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The 2007 financial crash changed all our lives for the worse

9 August 2017

9:19 AM

9 August 2017

9:19 AM

It started as displacement activity, my immersion in the market mayhem of the summer of 2007. I was at home looking after my wife Sian Busby and our youngest child. Sian had just been diagnosed with a horrible cancer, and was recovering from radical surgery.

She did not want a fuss. And did not want our friends to know the seriousness of what had happened. So in the absence of being able to talk about it, I needed a distraction. So in the study across the hall from where Sian was convalescing, I tried to work out what the hell was happening in global debt markets.

What I needed to understand was the mounting mistrust of investors for all manner of what were called asset-backed securities, especially those manufactured from low quality loans to US home buyers, or subprime loans.

Gradually the penny dropped – well rather more than a penny – that investors and banks had been participating in mass delusion on a historic scale: for years they had been kidding themselves that unlimited loans could be made to Americans with inadequate and insecure incomes, and that clever financial engineering could magically eliminate the risks of those loans never being repaid.

The conceit was that total garbage could be transformed into wonderful safe investments via the alchemy of investment banking.

But the conceit became difficult to sustain when the underlying subprime loans started to go bad on a scale that none of the investors had been led to believe could ever happen.

From late July 2007 to August nervousness in markets gradually became panic. And the moment of truth was August 9 2007 – which should forever be honoured as Credit Crunch day, the official start of the worst banking crisis and associated recession of the modern era.

On August 9, I was at the hospital with Sian for her post-op chat with the consultant when the email of truth landed in my Blackberry inbox, from the French bank BNP. I read it and went “gulp”: here was a huge and sophisticated bank saying it was suspending all trading in a fund it had created, on the pretext that this fund included investments made out of subprime loans and it literally did not have a clue how to value them.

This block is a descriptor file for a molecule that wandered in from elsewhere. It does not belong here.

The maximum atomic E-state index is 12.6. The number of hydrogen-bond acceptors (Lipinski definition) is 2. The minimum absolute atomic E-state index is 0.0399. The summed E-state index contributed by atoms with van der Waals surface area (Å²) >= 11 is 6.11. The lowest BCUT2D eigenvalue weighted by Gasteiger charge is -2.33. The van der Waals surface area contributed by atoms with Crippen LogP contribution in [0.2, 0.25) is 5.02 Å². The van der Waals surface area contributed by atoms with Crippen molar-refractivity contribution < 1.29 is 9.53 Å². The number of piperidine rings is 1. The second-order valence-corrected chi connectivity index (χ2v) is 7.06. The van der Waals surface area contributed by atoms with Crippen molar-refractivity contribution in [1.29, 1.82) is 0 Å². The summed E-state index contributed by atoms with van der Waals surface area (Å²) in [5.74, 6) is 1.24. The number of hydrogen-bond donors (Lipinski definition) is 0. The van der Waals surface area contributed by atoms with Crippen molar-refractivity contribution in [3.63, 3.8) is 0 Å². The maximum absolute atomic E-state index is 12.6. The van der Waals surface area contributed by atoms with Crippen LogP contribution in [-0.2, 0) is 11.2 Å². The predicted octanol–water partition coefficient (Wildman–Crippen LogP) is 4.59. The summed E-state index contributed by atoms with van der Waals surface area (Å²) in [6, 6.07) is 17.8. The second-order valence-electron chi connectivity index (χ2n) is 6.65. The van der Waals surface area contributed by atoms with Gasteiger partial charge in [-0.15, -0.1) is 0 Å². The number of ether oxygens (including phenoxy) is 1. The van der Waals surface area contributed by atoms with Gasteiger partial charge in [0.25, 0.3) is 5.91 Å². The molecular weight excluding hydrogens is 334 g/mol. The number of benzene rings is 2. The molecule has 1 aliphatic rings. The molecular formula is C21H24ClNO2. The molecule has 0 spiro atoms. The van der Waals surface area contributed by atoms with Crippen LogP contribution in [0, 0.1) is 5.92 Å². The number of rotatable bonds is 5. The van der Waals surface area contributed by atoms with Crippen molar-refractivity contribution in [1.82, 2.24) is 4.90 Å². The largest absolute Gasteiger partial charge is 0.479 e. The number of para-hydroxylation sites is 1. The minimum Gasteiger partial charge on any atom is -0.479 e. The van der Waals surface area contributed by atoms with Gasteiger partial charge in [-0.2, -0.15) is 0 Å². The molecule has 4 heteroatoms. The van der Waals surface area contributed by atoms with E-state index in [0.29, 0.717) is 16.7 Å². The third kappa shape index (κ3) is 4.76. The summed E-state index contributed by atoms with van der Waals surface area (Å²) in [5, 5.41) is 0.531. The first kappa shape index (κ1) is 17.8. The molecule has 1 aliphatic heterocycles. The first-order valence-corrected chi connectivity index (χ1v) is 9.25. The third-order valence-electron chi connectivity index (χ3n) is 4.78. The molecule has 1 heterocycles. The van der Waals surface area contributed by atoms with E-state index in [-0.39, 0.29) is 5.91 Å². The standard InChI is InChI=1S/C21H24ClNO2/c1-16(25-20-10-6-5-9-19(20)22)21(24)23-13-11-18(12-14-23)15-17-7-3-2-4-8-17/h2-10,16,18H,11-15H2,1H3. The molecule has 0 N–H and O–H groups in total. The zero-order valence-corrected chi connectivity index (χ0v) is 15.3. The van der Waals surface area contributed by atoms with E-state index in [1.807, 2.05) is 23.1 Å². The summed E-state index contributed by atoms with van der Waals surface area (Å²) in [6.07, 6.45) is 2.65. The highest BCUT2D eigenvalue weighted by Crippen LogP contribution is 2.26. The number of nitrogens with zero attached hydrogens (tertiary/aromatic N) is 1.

As someone who in my earlier years had spent an unhealthy length of time as a banking editor, I had to write about it. And the blog I wrote that day, and subsequent ones I wrote from home in August and early September about the unfolding disaster, felt at the time more important than most of the stuff I churn out, and they still do.

That was in part because I called the significance for the rest of us of what was happening. I saw that when banks could no longer raise money by selling loans as bonds, they would not be able to lend. And that therefore a markets freeze would soon be freezing entire economies – and we’d all be poorer.

The cause was a toxic cocktail of bankers’ greed, an ocean of cheap money, hapless regulation. The trigger – of the collapse of so many banks, Northern Rock, Lehman Bros, HBOS, Royal Bank of Scotland, to list just a few, and the worst recession since the 1930s – was the asset-backed bond markets closing down, this day, a decade ago.

All our lives changed for the worse. That emailed press release from BNP lit the fuse. And I was about to embark on three years at the BBC when I was almost never off air, covering by far the biggest story of my life – and whose aftershocks are still the bread and butter of my life today as political editor at ITV.

But the thought I could not suppress as it all kicked off, and I fear is a kind of egoism, is that the horror unfolding for my wife – and our family – was also somehow being replicated in global markets. Except that I knew who to blame for the financial and economic disaster.

Robert Peston is ITV’s Political Editor. This article was originally published on his Facebook page

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